Cephalonia: Blue Grottoes & Apostles’ Feet

You read it right – apostles’ feet. ¬†Patience, we’ll get there.

The next stop on our cruise was Argostoli on the island of Cephalonia. ¬†Argostoli itself had very little going on in November. ¬†A lot of shops and restaurants were actually closed – it’s definitely a summer destination. ¬†Aside from getting a snack there and finding my obligatory magnet, there’s not too much to say about it.

So just for you, we’ll skip to the feet! ¬†Well, foot actually. ¬†And it’s Apostle Andrew’s, specifically. ¬†That’s right, there’s a monastery not far from Argostoli that claims to have the foot of St. Andrew. ¬†And who knows, maybe it does. ¬†I’m just not sure what Andrew would think of it. ¬†Perhaps, “Why are they keeping my mummified foot in a shrine?” Or as my dad suggested, “That’s not mine!”

RELIC-Saint-Andrews-Foot-croppedAnyway, this¬†unassuming little chapel is where the foot is kept. ¬†The inside is quite pretty. ¬†They let me take pictures until I got up to the foot, then I got yelled at. ¬†Luckily, I have the power of Google. ¬†Unluckily, Google has failed me. ¬†This is a picture of one of St. Andrew’s feet from a church in France. ¬†Supposedly there’s another in Patras, Greece. ¬†Now I never met Andrew, so I can’t say how many feet the guy had. ¬†But it seems like there’s at least one too many floating around.

Another building of the monastery is essentially a museum – there are pieces of old churches, paintings, and relics. ¬†The paintings are beautiful and it’s free, so it’s definitely worth meandering around for half an hour.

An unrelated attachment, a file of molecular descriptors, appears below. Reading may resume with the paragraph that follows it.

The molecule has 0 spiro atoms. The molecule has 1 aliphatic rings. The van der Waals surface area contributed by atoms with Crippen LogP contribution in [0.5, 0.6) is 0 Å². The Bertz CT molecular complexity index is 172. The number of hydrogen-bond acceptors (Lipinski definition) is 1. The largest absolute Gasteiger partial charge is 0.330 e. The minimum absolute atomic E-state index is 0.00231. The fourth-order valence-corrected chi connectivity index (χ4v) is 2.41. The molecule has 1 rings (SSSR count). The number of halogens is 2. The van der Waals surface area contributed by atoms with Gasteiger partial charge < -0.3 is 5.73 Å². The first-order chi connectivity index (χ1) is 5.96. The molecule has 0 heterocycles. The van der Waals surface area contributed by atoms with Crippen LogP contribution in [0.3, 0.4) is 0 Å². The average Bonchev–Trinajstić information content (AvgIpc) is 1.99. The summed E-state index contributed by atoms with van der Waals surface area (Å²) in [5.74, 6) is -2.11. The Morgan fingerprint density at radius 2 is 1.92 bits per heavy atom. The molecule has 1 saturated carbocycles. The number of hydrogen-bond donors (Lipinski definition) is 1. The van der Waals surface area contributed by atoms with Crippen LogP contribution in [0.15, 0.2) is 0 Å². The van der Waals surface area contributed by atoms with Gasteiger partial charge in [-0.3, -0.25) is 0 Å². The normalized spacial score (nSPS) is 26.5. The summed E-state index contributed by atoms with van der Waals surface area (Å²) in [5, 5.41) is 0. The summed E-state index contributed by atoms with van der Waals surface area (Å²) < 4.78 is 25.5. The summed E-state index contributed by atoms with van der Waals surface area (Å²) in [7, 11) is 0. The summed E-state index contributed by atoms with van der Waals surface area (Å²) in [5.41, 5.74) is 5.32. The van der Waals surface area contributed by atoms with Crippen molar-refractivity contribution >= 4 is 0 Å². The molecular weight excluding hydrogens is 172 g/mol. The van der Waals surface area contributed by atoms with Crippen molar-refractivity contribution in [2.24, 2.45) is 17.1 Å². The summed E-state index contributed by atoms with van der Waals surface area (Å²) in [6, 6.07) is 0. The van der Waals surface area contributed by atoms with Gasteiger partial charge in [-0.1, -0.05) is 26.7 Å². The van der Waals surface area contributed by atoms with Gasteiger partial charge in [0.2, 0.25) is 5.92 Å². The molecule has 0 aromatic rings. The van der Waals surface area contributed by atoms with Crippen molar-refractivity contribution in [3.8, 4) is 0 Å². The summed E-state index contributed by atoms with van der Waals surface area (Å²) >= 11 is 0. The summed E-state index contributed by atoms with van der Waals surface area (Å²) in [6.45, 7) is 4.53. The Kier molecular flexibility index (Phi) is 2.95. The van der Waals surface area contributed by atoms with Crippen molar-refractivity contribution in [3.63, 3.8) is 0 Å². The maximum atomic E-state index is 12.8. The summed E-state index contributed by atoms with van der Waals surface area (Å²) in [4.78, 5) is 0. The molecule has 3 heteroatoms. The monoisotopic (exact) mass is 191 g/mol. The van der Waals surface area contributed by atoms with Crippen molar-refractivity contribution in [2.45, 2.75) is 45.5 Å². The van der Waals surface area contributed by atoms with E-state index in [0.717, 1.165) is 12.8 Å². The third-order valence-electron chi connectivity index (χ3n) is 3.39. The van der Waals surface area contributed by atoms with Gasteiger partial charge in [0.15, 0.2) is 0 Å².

After the monastery, we headed to the coastal town of Sami, where we got to check out Melissani Cave. ¬†In Greek mythology, Melissani Cave was believed to be the cave of nymphs. ¬†Another cool¬†part about it is that it’s the end of an underground river that spans the entire island of Cephalonia. ¬†The water disappears underground in southern Argostoli and comes back out in Sami in the north.

Melissani Cave is full of startlingly blue water and beautiful rock formations. ¬†In the summer it would be a great break from the heat, but in November it was actually a little chilly. ¬†From what I’ve read, there can be a long line to visit the cave during tourist season…. ¬†It was beautiful, but I don’t know if it would be worth a long wait. ¬†I mean, you’re only down on the water for about 15 minutes.

My dad and I certainly enjoyed it.  After leaving Melissani Cave, we headed back toward Argostoli, making a pit stop in the town of Agia Effimia.  Agia Effimia is a very cute, tiny town right on the water that was mostly closed up at this time of year. Some of the souvenir shops and restaurants were open though Рthey probably knew that tour buses were coming through.  Unfortunately that meant that the few restaurants were all packed to the brim with hungry tourists.

The other much BIGGER problem for me and my dad was that none of the places took cards. ¬†“That’s no big deal,” you say. ¬†“Just use cash.” ¬†We would have if we’d had any. ¬†“Find an ATM, dummies!” you say.

Nope. ¬†No ATMs. ¬†We looked. ¬†We even asked a shopkeeper (with a translator, of course). ¬†We literally couldn’t spend money, even though we wanted to. ¬†So we kinda wandered around till it was time to get back on the bus.

Then we drove along the breathtaking coastline for a while before ending up back in Argostoli, and getting back on the ship. ¬†I’ll leave you with¬†a photo of Myrtos Beach,¬†one of the most popular beaches in all of Greece.

‚̧ Feynor!

Up Next: Our LAST cruise stop – Split, Croatia!

 

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